Sources: Adapted from Thomas Holmes and Richard Rahe. Homes-Rahe Social Readjustment Rating Scale, Journal of Psychosomatic Research. Vol II, 1967.

 

Our Body’s Reaction to Stress

This is often known as General Adaptation Syndrome (GAS)

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When a person experiences stress, the brain responds by initiating 1400 different responses including the dumping of a variety of chemicals to our blood stream.

 

This gives a momentary boost to do whatever needs to be done to survive.

 

If left unchecked, however, the person can have a heart attack or stroke or develop cancer.

 

Many people start drinking alcohol.

 

They get depressed, find it difficult to sleep, and experience chest pain. The body runs out of the immunity to fight diseases.

 

So, very often, these persons die of disease such as cancer, pneumonia, etc.

 

The stress will never be identified as the cause of the death. I call the stress the proxy killer. Some other disease always takes the blame for it.

 

Doctors call the body’s reaction to stress as General Adaptation Syndrome (GAS). There are three stages to GAS.

 

Alarm Reaction is the first stage of General Adaptation Syndrome

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The body releases adrenaline and a variety of other psychological mechanisms to combat the stress and to stay in control.

 

This is called fight or flight response. The muscles tense, the heart beats faster, the breathing and perspiration increases, the eyes dilate, the stomach may clench.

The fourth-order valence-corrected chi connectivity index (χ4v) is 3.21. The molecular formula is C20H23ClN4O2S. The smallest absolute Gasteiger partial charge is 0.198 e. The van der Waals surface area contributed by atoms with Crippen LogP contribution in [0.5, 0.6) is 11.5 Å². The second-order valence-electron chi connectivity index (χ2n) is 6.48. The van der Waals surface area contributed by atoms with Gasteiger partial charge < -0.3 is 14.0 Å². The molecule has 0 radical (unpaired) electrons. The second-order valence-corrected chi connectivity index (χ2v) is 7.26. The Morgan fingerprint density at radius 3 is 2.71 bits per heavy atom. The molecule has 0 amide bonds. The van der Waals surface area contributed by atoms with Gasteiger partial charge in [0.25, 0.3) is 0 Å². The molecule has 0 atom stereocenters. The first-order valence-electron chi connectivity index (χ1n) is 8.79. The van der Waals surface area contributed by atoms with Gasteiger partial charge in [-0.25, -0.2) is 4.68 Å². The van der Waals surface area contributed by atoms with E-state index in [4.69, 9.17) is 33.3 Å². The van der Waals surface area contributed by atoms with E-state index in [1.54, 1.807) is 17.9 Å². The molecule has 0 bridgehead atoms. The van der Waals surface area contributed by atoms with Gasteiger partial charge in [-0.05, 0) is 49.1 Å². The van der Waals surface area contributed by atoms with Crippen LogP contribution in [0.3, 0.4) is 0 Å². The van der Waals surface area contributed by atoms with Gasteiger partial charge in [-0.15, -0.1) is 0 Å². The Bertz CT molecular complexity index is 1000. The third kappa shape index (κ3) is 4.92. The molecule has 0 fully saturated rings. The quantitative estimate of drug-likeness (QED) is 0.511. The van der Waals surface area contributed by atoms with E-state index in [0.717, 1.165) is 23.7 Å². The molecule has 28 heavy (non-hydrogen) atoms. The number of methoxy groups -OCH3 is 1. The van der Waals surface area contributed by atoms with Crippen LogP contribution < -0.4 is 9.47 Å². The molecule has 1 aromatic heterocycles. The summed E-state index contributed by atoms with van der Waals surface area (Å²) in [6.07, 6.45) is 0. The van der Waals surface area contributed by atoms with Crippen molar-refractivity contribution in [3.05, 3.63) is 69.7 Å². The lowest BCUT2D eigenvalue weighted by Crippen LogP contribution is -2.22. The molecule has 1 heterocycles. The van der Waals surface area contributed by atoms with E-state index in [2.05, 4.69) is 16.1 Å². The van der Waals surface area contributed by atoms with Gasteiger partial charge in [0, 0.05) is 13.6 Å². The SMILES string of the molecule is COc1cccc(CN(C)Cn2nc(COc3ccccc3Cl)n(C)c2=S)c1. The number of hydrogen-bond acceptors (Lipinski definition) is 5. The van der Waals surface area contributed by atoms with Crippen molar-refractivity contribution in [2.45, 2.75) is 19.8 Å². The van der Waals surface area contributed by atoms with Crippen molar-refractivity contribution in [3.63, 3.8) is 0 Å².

Believe it or not, this is done by nature to protect you in case something bad happens. Once the cause of the stress is removed, the body will go back to normal.

 

Resistance or adaptation is the second stage of GAS

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If the cause for the stress is not removed, GAS goes to its second stage called resistance or adaptation.

 

This is the body’s response to long term protection. It secretes further hormones that increase blood sugar levels to sustain energy and raise blood pressure.

 

The adrenal cortex (outer covering) produces hormones called corticosteroids for this resistance reaction. Overuse by the body's defense mechanism in this phase eventually leads to disease such as cancer, heart attacks, strokes and other debilitating diseases.

 

This adaptation phase often continues for a prolonged period of time without periods of relaxation and rest to counterbalance the stress response.

 

Sufferers become prone to fatigue, concentration lapses, irritability and lethargy as the effort to sustain arousal slides into negative stress.

 

Stress Resistance Stage

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Absenteeism or tardiness for work

Tired and fatigued for no reason

Procrastination and indecision

Social withdrawal with cynicism

Resentful, indifferent, defiant

Increased use of coffee, alcohol, tobacco, etc.

 

Exhaustion is the third stage of GAS

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In this stage, the body has run out of its reserve of body energy and immunity.

 

Mental, physical and emotional resources suffer heavily. The body experiences "adrenal exhaustion".

 

The blood sugar levels decrease as the adrenals become depleted, leading to decreased stress tolerance, progressive mental and physical exhaustion, illness and collapse.

 

The hypothalamus-pituitary-adrenal (HPA) chain of command has served humans well as a means of survival for thousands of years.

 

For more information on hypothalamus and it’s affects on the Endocrine system see ____________.

 

However, for those suffering from chronic anxiety and depression the hypothalamus and the endocrine system malfunctions.

 

Continual stress early in life disrupts the cycle. Instead of shutting off once the crisis is over, the process continues, with the hypothalamus continuing to signal the adrenals to produce cortisol.

 

The increased cortisol production exhausts the stress mechanism, leading to fatigue and depression. Cortisol also interferes with serotonin activity, furthering the depressive effect.